That is one advantage, yes. If one is perceived to have earned their position through hard work/talent then one is more likely to continue to advance because they will be considered for future promotions/opportunities. If one is perceived to have gotten their position as a handout, then one is less likely to advance further because they will be less likely to be considered for future promotions/opportunities.
Another disadvantage of being perceived to have gotten a position through affirmative action is that it's really easy to internalize those perceptions which will further hinder performance. Everyone has experienced impostor syndrome or feelings that they are in over their head even when they are absolutely capable and doing a great job, but when those feelings are being reinforced by others attributing success to handouts rather than ability, or that any good work they do is luck (or due to someone else helping), it's a very difficult thing to dismiss that.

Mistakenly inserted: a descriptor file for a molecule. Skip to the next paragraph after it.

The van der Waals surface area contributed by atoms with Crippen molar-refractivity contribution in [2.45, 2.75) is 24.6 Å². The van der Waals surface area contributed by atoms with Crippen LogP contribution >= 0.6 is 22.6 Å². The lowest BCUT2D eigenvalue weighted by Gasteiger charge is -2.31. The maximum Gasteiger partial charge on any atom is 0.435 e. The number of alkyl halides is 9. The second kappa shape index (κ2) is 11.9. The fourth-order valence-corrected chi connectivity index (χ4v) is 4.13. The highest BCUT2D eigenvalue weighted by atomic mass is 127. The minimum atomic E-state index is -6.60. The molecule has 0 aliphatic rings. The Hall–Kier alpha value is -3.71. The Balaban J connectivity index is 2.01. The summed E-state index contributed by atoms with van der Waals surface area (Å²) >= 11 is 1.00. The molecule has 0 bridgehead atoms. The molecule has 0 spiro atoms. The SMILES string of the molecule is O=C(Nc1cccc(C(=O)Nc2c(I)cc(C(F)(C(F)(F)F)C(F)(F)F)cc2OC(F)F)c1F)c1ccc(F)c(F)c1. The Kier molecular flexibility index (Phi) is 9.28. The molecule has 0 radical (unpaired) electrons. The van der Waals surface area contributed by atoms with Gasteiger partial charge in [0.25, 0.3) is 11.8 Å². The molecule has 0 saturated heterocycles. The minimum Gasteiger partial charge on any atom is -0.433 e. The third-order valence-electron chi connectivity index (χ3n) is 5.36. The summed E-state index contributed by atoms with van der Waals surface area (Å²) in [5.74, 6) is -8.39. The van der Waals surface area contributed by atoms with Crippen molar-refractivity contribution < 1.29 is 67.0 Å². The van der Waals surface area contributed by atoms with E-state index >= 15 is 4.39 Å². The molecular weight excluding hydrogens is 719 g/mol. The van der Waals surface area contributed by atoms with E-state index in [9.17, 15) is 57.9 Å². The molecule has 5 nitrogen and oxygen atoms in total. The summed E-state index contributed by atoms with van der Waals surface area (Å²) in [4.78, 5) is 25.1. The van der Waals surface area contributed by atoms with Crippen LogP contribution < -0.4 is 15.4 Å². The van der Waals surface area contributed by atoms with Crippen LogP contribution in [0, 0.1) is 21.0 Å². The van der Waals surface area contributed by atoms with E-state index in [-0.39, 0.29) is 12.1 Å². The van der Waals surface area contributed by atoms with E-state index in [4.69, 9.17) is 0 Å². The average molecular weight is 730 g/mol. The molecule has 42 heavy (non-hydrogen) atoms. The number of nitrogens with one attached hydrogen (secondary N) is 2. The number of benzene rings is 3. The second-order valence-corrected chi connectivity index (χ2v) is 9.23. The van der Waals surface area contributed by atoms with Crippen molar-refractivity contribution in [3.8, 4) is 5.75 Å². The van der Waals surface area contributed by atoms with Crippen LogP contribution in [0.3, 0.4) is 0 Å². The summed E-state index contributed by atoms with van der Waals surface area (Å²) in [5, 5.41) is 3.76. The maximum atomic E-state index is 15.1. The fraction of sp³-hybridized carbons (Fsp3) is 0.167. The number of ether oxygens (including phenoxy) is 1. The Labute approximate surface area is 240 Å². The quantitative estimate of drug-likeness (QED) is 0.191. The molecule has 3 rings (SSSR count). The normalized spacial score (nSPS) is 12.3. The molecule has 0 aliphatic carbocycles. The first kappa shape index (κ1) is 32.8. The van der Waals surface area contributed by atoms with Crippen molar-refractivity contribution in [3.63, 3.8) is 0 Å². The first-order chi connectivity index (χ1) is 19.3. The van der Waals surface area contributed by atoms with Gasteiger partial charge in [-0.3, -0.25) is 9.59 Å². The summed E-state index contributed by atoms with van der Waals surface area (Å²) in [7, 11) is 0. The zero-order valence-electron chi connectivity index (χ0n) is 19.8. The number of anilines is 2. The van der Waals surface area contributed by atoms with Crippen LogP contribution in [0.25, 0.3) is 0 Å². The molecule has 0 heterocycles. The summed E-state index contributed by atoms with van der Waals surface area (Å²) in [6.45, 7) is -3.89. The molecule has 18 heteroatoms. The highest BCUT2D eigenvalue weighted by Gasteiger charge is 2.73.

Personally, I loathe affirmative action because it leads to exactly this kind of bullshit. There are better solutions to the inequality caused by systemic prejudice than affirmative action, and it would be a good thing to find them.